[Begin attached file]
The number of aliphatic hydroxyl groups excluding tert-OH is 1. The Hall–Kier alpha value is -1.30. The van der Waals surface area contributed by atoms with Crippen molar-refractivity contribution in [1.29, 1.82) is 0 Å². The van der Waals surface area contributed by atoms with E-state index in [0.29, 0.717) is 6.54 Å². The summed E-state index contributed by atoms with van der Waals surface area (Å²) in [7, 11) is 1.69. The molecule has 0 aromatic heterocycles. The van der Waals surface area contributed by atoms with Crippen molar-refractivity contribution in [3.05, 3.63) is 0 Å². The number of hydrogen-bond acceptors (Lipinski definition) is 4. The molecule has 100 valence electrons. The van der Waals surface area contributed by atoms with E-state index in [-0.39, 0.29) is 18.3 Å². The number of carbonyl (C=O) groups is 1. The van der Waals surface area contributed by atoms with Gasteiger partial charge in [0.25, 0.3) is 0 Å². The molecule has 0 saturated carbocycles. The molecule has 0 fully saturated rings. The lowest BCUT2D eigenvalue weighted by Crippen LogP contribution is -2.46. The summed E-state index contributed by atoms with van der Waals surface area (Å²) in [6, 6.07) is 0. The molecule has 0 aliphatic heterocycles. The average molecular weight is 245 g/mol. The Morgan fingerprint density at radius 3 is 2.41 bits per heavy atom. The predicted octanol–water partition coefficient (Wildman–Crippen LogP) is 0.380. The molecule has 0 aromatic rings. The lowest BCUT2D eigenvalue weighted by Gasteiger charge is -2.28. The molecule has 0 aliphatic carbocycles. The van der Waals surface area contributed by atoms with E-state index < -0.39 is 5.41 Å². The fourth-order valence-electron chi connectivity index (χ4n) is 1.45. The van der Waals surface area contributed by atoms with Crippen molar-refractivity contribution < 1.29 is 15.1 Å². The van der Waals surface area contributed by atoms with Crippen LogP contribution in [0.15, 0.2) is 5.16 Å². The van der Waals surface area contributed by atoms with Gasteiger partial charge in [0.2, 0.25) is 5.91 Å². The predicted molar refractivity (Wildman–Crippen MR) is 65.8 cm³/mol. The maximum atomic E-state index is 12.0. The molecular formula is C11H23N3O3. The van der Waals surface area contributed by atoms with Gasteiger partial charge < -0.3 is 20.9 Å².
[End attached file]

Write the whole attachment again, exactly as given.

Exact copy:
The number of aliphatic hydroxyl groups excluding tert-OH is 1. The Hall–Kier alpha value is -1.30. The van der Waals surface area contributed by atoms with Crippen molar-refractivity contribution in [1.29, 1.82) is 0 Å². The van der Waals surface area contributed by atoms with E-state index in [0.29, 0.717) is 6.54 Å². The summed E-state index contributed by atoms with van der Waals surface area (Å²) in [7, 11) is 1.69. The molecule has 0 aromatic heterocycles. The van der Waals surface area contributed by atoms with Crippen molar-refractivity contribution in [3.05, 3.63) is 0 Å². The number of hydrogen-bond acceptors (Lipinski definition) is 4. The molecule has 100 valence electrons. The van der Waals surface area contributed by atoms with E-state index in [-0.39, 0.29) is 18.3 Å². The number of carbonyl (C=O) groups is 1. The van der Waals surface area contributed by atoms with Gasteiger partial charge in [0.25, 0.3) is 0 Å². The molecule has 0 saturated carbocycles. The molecule has 0 fully saturated rings. The lowest BCUT2D eigenvalue weighted by Crippen LogP contribution is -2.46. The summed E-state index contributed by atoms with van der Waals surface area (Å²) in [6, 6.07) is 0. The molecule has 0 aliphatic heterocycles. The average molecular weight is 245 g/mol. The Morgan fingerprint density at radius 3 is 2.41 bits per heavy atom. The predicted octanol–water partition coefficient (Wildman–Crippen LogP) is 0.380. The molecule has 0 aromatic rings. The lowest BCUT2D eigenvalue weighted by Gasteiger charge is -2.28. The molecule has 0 aliphatic carbocycles. The van der Waals surface area contributed by atoms with E-state index < -0.39 is 5.41 Å². The fourth-order valence-electron chi connectivity index (χ4n) is 1.45. The van der Waals surface area contributed by atoms with Crippen molar-refractivity contribution < 1.29 is 15.1 Å². The van der Waals surface area contributed by atoms with Crippen LogP contribution in [0.15, 0.2) is 5.16 Å². The van der Waals surface area contributed by atoms with Gasteiger partial charge in [0.2, 0.25) is 5.91 Å². The predicted molar refractivity (Wildman–Crippen MR) is 65.8 cm³/mol. The maximum atomic E-state index is 12.0. The molecular formula is C11H23N3O3. The van der Waals surface area contributed by atoms with Gasteiger partial charge < -0.3 is 20.9 Å².